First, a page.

On the Word “Faggot”

There’s an excellent article in The American Prospect by Gabriel Arana today entitled, “On the Word ‘Faggot.'”

Arana’s thoughts track my own on language (or, perhaps more aptly, mine track his). For example, on fluidity of language:

Like all words, “faggot” has no inherent meaning. Despite the fixed definition grammarians would like to ascribe to it, as long as the word remains in the lexicon, its semantics are under constant negotiation, shaped by the innumerable conversations in which it appears. When gay friends call each other “fag” as a term of affection or call something “fagtastic” (this was at an Adele concert), it stretches the meaning. Enough stretching and the semantics shift decisively, which is what happens with all words in a living language; they are redefined by their use, and speakers are by nature innovative.

I would go even further and say that not only are words constantly changing from their use in society, but that at a particular instant in time any particular word has as many meanings as there are speakers. Put more simply, each person has their own definition for every word in the English lexicon. These defininitons build up from the level of the individual to form various overlapping linguistic communities, each with their own patois. Many of these communities have patois that are similar enough, which is why English can be used as a global medium of communication. But every now and then there are definitional variations that emerge, and when two separate communities with slightly different patois engage with one another there is the possibility for tension.

Take, for instance, the word “gay,” which for some denotes the property of homosexuality while to others also includes an additional meaning of “stupid, silly, nonsensical.” You may have heard someone say something like, “That movie was gay,” roughly meaning that the movie sucked. Some in the homosexual community are quite offended by this use of the term as it takes one of the defining characteristics of their identity—being gay—and appropriates it toward a description that is clearly pejorative. The same can be said for the use of the word “lame.” The word is now used universally among many young people to denote something “uncool.” But there has been some pushback from the disabled community because “lame” also means, pejoratively, someone with limited physical abilities.

To me, the interesting thing is the existence of such a phenomenon, though when the rubber hits the road, people feel something must be done about existing linguistic tensions. To these ends, the homosexual community has informally started to “take back” the word “gay” by being either hostile to those who use the term or to try, more politely, a path of reeducation about the word’s original meaning and the implications of using “gay” in alternative ways.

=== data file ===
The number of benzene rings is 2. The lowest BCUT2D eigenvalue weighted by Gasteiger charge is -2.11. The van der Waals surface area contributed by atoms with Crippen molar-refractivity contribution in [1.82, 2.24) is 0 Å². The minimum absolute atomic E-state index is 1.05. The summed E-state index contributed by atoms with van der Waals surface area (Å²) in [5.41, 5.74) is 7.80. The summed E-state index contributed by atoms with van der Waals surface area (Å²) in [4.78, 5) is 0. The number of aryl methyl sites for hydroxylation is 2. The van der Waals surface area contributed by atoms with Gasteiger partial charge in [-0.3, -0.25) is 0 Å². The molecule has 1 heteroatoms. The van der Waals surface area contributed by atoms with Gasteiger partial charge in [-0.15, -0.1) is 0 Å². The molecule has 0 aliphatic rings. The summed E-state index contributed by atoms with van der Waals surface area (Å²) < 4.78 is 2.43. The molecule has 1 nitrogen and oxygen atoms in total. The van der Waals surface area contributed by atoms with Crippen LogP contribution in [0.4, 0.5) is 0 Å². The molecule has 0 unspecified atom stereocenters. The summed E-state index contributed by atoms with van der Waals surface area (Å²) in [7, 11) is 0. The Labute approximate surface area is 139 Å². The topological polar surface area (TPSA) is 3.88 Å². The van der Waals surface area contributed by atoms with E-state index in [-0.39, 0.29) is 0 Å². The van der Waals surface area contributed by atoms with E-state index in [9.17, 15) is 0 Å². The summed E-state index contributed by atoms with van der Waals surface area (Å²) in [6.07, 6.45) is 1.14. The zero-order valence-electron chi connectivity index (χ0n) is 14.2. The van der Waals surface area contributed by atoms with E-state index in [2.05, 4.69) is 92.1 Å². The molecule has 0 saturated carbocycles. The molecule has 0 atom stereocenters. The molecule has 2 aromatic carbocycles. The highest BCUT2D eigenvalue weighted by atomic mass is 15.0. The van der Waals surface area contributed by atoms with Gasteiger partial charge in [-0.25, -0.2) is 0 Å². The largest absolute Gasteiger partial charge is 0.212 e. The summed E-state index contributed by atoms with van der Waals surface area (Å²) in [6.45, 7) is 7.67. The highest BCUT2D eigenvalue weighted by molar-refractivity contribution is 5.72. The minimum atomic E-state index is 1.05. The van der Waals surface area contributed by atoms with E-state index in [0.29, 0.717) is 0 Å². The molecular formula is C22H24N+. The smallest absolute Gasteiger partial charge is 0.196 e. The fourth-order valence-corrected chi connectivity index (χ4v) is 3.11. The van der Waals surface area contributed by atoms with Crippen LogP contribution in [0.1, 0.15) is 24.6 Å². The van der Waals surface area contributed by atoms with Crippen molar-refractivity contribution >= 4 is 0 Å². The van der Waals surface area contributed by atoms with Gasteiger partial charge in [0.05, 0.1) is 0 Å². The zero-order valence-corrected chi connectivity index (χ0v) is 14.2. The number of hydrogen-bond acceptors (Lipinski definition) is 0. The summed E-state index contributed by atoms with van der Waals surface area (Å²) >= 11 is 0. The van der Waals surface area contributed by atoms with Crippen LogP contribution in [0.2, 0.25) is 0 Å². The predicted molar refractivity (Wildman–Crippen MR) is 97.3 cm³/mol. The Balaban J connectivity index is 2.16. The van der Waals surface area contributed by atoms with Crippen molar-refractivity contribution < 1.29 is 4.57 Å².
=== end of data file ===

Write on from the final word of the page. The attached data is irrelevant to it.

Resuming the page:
Certainly, words both reflect cultural accretion and contribute to culture, iteratively. In that respect language has consequences. However, I believe that such efforts confuse community patois with universal linguistic meaning. It is precisely because “gay” has come to take on additional meanings that such efforts are necessary in the first place. We cannot—and indeed should not—try to turn back the clock on every word to the context in which it was first used. That “gay” has grown to encompass two separate meanings, one pejorative and one a character preference, is of no import to the extent that the former meaning is not used antagonistically toward the latter. The qualification is important because disperate action would be called for in one case verses the other. I have known people who use “gay” in its alternative way, however, and see this use as an independent branch as it were, quite separate from its other meanings. But I suppose this last statement is one of experience and observation, could vary among users, and most certainly does vary if considered on a case-by-case basis.

Overall, I think it is a far better strategy to adopt as a cultural norm the attentive use of one’s own language in unfamiliar communities, to anticipate their patois, and to let them take the lead linguistically. In this sense, use of language should be no different than standard cultural sensitivity when, say, traveling to a foreign destination.

Arana sums things up differently, but far better than I:

There is of course the issue of who gets to use the word “faggot.” Is it only gay people? Is it their friends, too? On this point I’d say the identity of the speaker is less important than the context in which it’s used—if it’s not used to demean, go for it. Having the term in broad use, of course, will lead to it being used, occasionally, as a slur. But I think that’s the price we pay for linguistic freedom: Language will be used to express hatred and prejudice that already exists in the culture. I think that’s where—in our public discourse, in conversations—we should deal with the homophobia; homophobia exists in society, not in language. Suppressing use of the word “faggot” does not, unfortunately, rid us of the idea behind it.

Taking a word out of circulation has the effect of stopping its evolution, freezing it in time, and shielding it from the cultural forces that morph its meaning. I’d rather have the term bandied about—used humorously in news headlines, on blogs, in the Twitterverse, and among friends—than to have it be unspeakable until the moment someone, breaking social convention, decides to let it out of the box.

Note: I am writing from the position of white straight male privilege. But I still might be right.

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